• Home
    Home This is where you can find all the blog posts throughout the site.
  • Categories
    Categories Displays a list of categories from this blog.
  • Tags
    Tags Displays a list of tags that have been used in the blog.
  • Bloggers
    Bloggers Search for your favorite blogger from this site.
  • Archives
    Archives Contains a list of blog posts that were created previously.
  • Login
    Login Login form

Empathy Requires Imagination

Posted by on in School Culture
  • Font size: Larger Smaller
  • Hits: 2233

empathy

Empathy. Inclusion. Acceptance. Kindness. Respect. 

These are qualities we want our communities to exemplify. These are qualities we often seek to directly cultivate in our schools. Anti-bullying programs, multi-cultural clubs, and policies supporting LGTBQ students, are positive initiatives that move us away from ignorance and towards greater understanding.

My fear is that these kinds of explicit programs/policies, on their own, can not nurture the culture of care we desire. The qualities we seek require ongoing attention to bloom. They must be cultivated across grade levels and subject areas each and every day. I believe all teachers can play a role by educating the imaginative capacities of their students.

b2ap3_thumbnail_compassion-857736_1280.jpg

Imagination Matters

Without imagination it is impossible to empathize. It is imagination—the ability to envision the possible—that enables us to feel another’s point of view. Imagination allows us to “take on”—to some small degree—another’s perspective. Imagination allows us to experience the world differently. Imagination is a capacity of the mind that engages our emotions and can connect us in meaningful ways to our near (and distant) neighbours.

So next time you talk about cultivating empathy—or inclusion or acceptance or kindness or respect—in your school, I urge you to also talk about pedagogy, and how (or if) the ways you teach enrich the flexibility and richness of your students’ thinking.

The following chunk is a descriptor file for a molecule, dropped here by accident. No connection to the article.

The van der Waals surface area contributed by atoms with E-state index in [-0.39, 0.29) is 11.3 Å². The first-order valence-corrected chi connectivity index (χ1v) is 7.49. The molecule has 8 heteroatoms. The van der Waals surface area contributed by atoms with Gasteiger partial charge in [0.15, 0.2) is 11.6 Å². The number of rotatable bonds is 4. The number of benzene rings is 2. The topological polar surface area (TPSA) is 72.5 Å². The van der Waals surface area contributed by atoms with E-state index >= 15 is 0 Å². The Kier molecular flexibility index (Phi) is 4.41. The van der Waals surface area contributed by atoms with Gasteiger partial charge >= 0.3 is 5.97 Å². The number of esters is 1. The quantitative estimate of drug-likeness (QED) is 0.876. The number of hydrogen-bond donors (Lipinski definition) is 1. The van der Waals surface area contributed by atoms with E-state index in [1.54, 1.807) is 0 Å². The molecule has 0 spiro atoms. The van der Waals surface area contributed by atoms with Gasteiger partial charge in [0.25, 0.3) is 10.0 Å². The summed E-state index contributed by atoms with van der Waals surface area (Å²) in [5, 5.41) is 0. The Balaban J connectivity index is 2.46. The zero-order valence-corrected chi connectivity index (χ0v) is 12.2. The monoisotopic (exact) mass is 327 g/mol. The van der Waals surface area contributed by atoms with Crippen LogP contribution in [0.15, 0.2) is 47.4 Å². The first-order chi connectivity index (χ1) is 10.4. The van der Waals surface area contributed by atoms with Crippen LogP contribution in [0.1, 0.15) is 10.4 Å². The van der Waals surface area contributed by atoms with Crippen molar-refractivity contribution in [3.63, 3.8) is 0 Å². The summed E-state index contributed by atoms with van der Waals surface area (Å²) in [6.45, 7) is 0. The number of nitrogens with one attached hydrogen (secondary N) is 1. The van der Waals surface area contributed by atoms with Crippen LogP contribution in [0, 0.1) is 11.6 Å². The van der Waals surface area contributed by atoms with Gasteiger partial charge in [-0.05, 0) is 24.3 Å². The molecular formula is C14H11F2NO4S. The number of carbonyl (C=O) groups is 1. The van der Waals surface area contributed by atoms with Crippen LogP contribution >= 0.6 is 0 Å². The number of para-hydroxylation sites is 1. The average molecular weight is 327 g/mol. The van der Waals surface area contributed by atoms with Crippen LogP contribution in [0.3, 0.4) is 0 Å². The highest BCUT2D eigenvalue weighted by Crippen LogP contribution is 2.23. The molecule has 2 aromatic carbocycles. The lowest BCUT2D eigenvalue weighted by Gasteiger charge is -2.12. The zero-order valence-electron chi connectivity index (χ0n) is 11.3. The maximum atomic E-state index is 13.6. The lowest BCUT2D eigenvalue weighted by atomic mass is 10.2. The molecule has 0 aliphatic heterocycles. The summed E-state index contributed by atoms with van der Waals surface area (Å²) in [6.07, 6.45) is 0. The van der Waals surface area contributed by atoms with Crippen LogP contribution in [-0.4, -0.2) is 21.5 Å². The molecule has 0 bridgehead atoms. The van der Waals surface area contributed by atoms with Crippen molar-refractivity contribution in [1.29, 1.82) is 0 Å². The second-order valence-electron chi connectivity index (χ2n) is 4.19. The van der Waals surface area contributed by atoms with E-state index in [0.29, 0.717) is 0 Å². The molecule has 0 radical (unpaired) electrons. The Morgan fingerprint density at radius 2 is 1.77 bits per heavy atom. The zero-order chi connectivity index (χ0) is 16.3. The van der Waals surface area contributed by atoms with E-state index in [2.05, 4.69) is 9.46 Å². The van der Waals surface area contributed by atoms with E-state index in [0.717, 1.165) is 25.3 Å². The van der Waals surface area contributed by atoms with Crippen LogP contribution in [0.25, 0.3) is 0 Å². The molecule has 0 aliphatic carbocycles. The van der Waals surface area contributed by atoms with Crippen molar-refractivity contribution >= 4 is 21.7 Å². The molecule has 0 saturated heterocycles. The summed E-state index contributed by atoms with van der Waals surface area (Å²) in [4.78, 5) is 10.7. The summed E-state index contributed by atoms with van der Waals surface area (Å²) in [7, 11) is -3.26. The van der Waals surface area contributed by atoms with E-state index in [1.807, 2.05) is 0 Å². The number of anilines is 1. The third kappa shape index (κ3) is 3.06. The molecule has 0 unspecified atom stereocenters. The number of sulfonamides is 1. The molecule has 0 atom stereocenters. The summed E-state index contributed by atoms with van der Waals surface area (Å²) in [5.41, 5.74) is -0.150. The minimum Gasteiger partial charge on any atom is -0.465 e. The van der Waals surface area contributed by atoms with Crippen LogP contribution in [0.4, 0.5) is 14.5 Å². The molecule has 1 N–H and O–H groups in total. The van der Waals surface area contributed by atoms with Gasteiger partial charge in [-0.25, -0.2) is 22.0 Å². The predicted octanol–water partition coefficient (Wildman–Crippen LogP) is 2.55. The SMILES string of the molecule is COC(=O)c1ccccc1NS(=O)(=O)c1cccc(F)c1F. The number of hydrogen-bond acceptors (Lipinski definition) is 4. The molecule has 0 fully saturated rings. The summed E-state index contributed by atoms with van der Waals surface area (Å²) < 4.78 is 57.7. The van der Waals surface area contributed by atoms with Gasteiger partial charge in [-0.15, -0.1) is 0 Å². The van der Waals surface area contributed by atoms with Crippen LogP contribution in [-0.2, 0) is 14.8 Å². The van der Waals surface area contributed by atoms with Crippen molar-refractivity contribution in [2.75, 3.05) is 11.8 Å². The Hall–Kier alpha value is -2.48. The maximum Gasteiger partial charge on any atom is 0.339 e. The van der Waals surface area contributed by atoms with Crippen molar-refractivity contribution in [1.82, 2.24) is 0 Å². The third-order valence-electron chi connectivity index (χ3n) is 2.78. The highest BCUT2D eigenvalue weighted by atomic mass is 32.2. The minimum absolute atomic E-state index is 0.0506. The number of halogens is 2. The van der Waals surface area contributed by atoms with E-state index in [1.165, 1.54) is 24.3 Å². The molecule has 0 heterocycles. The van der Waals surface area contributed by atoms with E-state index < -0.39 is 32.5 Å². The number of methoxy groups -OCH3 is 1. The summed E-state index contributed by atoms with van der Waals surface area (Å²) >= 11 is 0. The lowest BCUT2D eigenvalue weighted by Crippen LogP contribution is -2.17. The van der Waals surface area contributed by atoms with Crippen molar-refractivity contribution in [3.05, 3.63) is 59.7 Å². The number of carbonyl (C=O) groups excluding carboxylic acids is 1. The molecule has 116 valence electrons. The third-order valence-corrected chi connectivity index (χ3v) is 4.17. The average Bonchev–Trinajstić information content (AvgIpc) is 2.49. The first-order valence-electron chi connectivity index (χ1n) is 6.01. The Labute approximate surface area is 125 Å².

Educating the imagination is not a “quick fix” but it does contribute to the culture of care we seek for our schools and communities. 

More about imagination-focused pedagogy: www.educationthatinspires.ca 

 

Last modified on
Rate this blog entry:

Gillian Judson (@perfinker) teaches/writes/researches in the Faculty of Education at Simon Fraser University in B.C., Canada, co-directs the Imaginative Education Research Group (IERG), and coordinates Imaginative Ecological Education (IEE) research and practice. Her work is primarily concerned with the role of imagination in all learning.  She also investigates how an ecological and imaginative approach to education can both increase students’ engagement with, and understanding of, the content of the curriculum but can show it in a light that can lead to a sophisticated ecological consciousness. 


Gillian writes on a range of educatonal topics but especially about imagination, creativity, wonder, story, and ecological/place-based teaching practices. She is author of the books Engaging Imagination in Ecological Education: Practical Strategies For Teaching (Pacific Educational Press, 2015) and A New Approach to Ecological Education:  Engaging Students’ Imaginations in Their World (New York:  Peter Lang; 2010). She most recently co-authored a book called Imagination and the Engaged Learner: Cognitive Tools for the Classroom. (New York: Teachers’ College Press; in press). 


She has also edited the book Teaching 360°: Effective Learning Through The Imagination (Rotterdam: Sense Publishing, 2008) and co-edited the books Engaging Imagination and Developing Creativity in Education (Newcastle, UK: Cambridge Scholars Press; 2015) and Wonder-Full Education:  The Centrality of Wonder (New York: Routledge; 2013).


She started a blog in 2016. Learn all about imagination-focused practices (K-post secondary) at imaginED: education that inspires.

  • No comments made yet. Be the first to submit a comment

Leave your comment

Guest Tuesday, 28 March 2017